In December 2013, Clark Fire filed a police report with the Galena Park Police Department. Clark Fire also determined that the destination address for the goods was a public storage facility. However, the true identity of Doe and "Robert Walker," and the whereabouts of the computer parts are still unknown.

Procedural History

On August 20, 2014, Clark Fire filed an Original Petition against "John Doe a/k/a Joe Cheong" in the Harris County District Court alleging (1) fraud, (2) theft of property under the Texas Theft Liability Act, (3) conversion, and (4) quantum meruit. Clark Fire also sued Arkema for negligence, claiming that, because of their longstanding business relationship, Arkema had a duty to timely warn Clark Fire of Doe's fraudulent scheme so that the shipment could be halted. Arkema was served with process on September 3, 2014. Dkt. 1-1. "John Doe" has yet to be identified or served.

On September 23, 2014, Arkema timely removed the case to this Court, asserting federal diversity jurisdiction. Dkt. 1; see also 28 U.S.C. § 1441. In its Notice of Removal, Arkema asserted that jurisdiction was proper "because the controversy in this civil action is wholly between citizens of different states and because, based on the allegations contained in Plaintiff's Original Petition, the amount in controversy exceeds the sum of $75,000, exclusive of costs and interest." See 28 U.S.C. § 1332 ("The district courts shall have original jurisdiction of all civil actions where the matter in controversy exceeds the sum or value of $75,000, exclusive of interest and costs."); see also Pl.'s Compl. ¶ 1 ("Plaintiff affirmatively pleads that it seeks monetary relief in excess of $100,000.00."). Arkema filed the currently pending motion to dismiss that same day. Dkt. 2.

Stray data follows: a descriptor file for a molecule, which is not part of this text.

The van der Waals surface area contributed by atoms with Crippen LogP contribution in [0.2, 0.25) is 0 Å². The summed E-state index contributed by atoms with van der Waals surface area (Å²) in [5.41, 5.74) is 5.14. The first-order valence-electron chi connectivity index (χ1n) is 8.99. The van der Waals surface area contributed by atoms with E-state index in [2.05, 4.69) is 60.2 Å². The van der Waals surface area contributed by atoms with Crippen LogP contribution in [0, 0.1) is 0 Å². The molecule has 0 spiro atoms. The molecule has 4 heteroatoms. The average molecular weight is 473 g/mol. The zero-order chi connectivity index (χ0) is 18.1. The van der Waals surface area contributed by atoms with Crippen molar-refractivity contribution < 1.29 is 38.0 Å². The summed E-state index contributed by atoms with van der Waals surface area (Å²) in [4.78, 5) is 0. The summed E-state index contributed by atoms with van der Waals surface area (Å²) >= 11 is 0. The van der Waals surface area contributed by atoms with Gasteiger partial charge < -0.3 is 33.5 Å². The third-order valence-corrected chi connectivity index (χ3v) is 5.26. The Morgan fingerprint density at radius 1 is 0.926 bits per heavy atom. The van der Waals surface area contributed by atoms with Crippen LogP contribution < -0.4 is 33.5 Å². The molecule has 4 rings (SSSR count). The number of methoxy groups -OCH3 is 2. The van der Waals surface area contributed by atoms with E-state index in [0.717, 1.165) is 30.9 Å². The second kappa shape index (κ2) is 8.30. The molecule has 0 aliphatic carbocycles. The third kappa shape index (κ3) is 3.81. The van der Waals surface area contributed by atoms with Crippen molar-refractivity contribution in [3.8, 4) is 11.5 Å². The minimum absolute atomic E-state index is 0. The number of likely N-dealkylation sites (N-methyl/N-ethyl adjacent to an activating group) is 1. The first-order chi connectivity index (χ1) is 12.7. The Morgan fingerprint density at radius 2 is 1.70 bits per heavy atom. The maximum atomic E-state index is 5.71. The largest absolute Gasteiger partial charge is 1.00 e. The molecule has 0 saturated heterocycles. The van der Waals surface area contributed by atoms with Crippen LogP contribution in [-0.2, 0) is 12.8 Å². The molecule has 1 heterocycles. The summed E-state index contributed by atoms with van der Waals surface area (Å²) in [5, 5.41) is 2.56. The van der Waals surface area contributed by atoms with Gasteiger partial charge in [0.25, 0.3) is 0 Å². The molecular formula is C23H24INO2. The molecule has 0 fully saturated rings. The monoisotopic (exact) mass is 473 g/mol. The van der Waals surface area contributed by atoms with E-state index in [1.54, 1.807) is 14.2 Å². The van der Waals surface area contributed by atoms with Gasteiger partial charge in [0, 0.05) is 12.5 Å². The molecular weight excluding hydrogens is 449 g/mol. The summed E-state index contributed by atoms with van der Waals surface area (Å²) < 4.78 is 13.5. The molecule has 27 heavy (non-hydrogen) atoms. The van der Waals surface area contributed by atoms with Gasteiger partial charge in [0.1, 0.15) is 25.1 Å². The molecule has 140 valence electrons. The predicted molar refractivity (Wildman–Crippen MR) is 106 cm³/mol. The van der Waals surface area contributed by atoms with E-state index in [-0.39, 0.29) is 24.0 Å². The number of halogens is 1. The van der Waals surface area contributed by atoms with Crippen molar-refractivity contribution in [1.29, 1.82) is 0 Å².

MOTION TO DISMISS

When reviewing a motion to dismiss pursuant to Federal Rule of Civil Procedure 12(b)(6), the Court must "accept[] all well-pleaded facts as true and view[] those facts in the light most favorable to the plaintiffs." Gonzalez v. Kay, 577 F.3d 600, 603 (5th Cir.2009). However, this deference does not apply to a party's assertions of law. Ashcroft v. Iqbal, 556 U.S. 662, 678, 129 S.Ct. 1937, 1949, 173 L.Ed.2d 868 (2009). To survive a Rule 12(b)(6) motion to dismiss, "[f]actual allegations must be enough to raise a right to relief above the speculative level." Bell Atl. Corp. v. Twombly, 550 U.S. 544, 555, 127 S.Ct. 1955, 1965, 167 L.Ed.2d 929 (2007). "Generally, a court ruling on a 12(b) (6) motion may rely on the complaint, its proper attachments, documents incorporated into the complaint by reference, and matters of which a court may take judicial notice." Wolcott v. Sebelius, 635 F.3d 757, 763 (5th Cir.2011) (internal quotation marks omitted).

ANALYSIS